Comparison of bank lending with ECA lending indicates that both ECA lending and bank lending declined during 2015. However, during 2016, there has been a significant increase in ECA lending, while bank lending remained stagnated.

Asian MLT export credit has also surged in the first half of 2017, which has driven the global growth in MLT business. ECA members of the Berne Union’s MLT Committee underwrote USD 65,950 million of new business in the first half of 2017, a rather significant increase of 35% over the same period in 2016.

Role of Exim India

Like other ECAs in the region, Exim India has also played a pivotal role in expansion of trade and investment from the country.

With industrial demand slowing down globally, governments around the world are now targeting energy and infrastructure projects as vital conduits to exporting high-value machinery, labor, expertise, and technology packaged as project engineering, procurement and construction (EPC), and ECAs are proving a vital tool for supporting these policies. Exim India has also focused on this aspect, and through project exports, provides vital conduits for exports expansion in the face of global slowdown in merchandise trade.

ECAs and their mandates are constantly evolving to adapt to changing market conditions, new opportunities, competition and political priorities. In response to the changing market and demand conditions, Exim India has launched several new initiatives in the recent period for fostering trade and investment in the region. Guidelines for existing programs have also been fine tuned to streamline processes and strengthen project monitoring.

Way Ahead

Capacity building of the local financial sector will form the cornerstone of initiatives for improving the trade financing in developing countries. The growing role and influence of emerging-market firms in international trade need to be supported through a reform of the domestic institutions. Financial markets in several developing economies remain risk averse and much of the deposits in these economies are invested in low-risk instruments. Companies that are creditworthy but not having strong banking relations face higher interest rates, fees and capital requirements, which in turn restricts their prospects for growth and diversification. Technical assistance, aid, and policy advice will be required to equip developing countries with the necessary tools to counter the existing challenges and risks to trade finance.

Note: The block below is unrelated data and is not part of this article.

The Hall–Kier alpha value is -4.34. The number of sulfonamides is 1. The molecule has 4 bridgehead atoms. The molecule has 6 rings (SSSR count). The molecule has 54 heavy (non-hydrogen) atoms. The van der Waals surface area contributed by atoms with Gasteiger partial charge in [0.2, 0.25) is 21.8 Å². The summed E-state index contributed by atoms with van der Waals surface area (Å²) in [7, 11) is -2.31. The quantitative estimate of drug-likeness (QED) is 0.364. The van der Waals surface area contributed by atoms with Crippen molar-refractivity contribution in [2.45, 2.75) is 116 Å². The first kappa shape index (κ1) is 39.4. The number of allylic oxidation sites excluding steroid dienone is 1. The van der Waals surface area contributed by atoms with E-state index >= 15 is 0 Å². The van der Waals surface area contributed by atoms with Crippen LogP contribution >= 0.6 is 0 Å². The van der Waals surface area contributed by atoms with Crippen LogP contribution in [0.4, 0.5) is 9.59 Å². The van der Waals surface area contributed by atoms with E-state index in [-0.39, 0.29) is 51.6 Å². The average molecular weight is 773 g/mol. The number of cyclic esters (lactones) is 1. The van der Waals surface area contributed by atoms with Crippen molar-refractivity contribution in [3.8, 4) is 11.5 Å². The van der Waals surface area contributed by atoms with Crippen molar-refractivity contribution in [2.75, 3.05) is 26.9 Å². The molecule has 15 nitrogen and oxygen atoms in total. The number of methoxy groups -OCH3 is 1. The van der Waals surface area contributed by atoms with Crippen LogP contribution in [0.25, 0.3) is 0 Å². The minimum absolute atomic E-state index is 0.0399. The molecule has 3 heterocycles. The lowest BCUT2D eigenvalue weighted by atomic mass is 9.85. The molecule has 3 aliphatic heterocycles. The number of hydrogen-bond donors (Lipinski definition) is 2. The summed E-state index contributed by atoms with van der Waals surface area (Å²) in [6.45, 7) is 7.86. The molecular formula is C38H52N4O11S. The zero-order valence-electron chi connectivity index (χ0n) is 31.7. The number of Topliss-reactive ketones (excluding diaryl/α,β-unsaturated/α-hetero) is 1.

Development Finance Institutions (DFIs) from developing countries can also explore the prospects for a trade finance facility to enhance the access to trade finance by companies and banks from participating countries. The facility can provide unfunded guarantee to enhance the international confirming banks’ appetite for local issuing banks by substitution of risk from the local bank to the facility. The facility can also extend trade finance loans, structured around a company’s trade cycle period—starting from the import/ purchase of raw materials to the receipt of sale proceeds. Loans can be provided against evidence of invoices/ trade activity.

Co-financing is another well-established way of working for development – donors, multilateral institutions, and development agencies come together to assist developing countries with a variety of projects. For further encouraging co-financing of projects, a Register of Projects can be maintained for sharing early stage projects where other ECAs/DFIs and Multilateral Development Banks including Asian Infrastructure Investment Bank and New Development Bank can participate.